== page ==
How do you think the new GigE standards will influence the machine vision industry?
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By David Lee
The technological breakthroughs that change the very nature of an industry often happen well before anyone takes notice. It’s not until years later—when the archetypes we have taken for granted are lying in splinters at our feet—that we recognize the extent of the changes we’ve witnessed.
Discovering and exploiting a root technological advantage starts a chain reaction that changes everything it touches, turning something that may once have been an item of luxury or status into an everyday staple by making it dramatically better and cheaper to produce. This has a snowball effect on markets and on technologies alike: as prices drop, new markets become available, sales increase, production volumes increase, and prices drop further still. Then more new markets open and the cycle begins again, feeding on itself. It becomes a self-fulfilling prophecy.
Take, for example, the humble digital camera: a mere decade ago, its cost was high and performance marginal. Once volumes increased and production costs decreased, they became affordable to the average consumer. Now they are so common that it’s hard to find a cell phone without one.
Such a paradigm-shattering event is under way in the thermal imaging industry. Companies like FLIR Systems have figured out how to make high-quality uncooled thermal imaging cameras affordable. So affordable that what was once a “military-only” item now is available as a $2,000 option on a car.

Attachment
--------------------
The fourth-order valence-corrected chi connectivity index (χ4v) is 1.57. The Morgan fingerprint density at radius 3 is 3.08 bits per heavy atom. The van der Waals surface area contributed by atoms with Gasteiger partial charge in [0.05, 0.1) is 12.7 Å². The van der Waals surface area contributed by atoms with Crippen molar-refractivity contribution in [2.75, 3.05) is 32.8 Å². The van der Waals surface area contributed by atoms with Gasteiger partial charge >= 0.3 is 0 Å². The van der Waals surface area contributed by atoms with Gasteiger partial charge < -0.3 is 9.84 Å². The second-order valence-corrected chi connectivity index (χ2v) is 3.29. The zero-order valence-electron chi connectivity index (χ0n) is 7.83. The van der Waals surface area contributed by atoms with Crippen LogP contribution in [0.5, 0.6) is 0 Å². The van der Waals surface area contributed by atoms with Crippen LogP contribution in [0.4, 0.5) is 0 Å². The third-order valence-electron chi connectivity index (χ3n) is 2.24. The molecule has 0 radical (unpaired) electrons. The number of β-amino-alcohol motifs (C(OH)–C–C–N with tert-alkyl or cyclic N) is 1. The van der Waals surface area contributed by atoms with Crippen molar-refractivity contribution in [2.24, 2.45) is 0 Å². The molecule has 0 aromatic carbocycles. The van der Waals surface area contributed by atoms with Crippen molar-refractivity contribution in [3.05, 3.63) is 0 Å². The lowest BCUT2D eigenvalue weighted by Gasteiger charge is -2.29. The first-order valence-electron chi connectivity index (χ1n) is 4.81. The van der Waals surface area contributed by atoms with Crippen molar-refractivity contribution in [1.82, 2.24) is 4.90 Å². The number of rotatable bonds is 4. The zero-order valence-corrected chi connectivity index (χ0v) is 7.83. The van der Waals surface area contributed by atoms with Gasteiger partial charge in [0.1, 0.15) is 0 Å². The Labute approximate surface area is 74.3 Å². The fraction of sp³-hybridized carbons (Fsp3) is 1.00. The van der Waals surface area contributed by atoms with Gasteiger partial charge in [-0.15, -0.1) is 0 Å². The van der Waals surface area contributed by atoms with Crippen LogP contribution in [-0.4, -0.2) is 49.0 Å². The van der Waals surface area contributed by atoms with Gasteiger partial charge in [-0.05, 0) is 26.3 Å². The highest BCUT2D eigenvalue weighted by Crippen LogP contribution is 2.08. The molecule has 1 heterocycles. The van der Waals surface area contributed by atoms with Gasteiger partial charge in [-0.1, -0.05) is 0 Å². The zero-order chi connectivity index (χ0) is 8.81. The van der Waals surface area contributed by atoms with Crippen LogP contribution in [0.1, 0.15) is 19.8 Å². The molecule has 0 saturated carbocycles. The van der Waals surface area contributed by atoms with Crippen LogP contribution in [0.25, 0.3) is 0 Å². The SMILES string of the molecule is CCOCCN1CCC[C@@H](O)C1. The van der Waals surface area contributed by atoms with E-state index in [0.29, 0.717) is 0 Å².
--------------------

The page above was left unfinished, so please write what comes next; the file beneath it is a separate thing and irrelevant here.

Thermal imagers make pictures by detecting and displaying differences in heat energy, also known as “thermal” energy. The heart of these imagers is a small chip called the “detector.” Traditionally, infrared detectors had to be cooled to cryogenic temperatures (77K) if they were to be sensitive enough to detect temperature differences on the order of 0.03°C. In fact, operators had to charge early airborne infrared cameras with liquid nitrogen periodically to provide this cooling. Eventually, closed-cycle coolers came on the scene, allowing the creation of integrated cooler-dewar modules that were relatively self-contained with good imaging performance. From here, the development of an uncooled detector would seem to be a natural next step.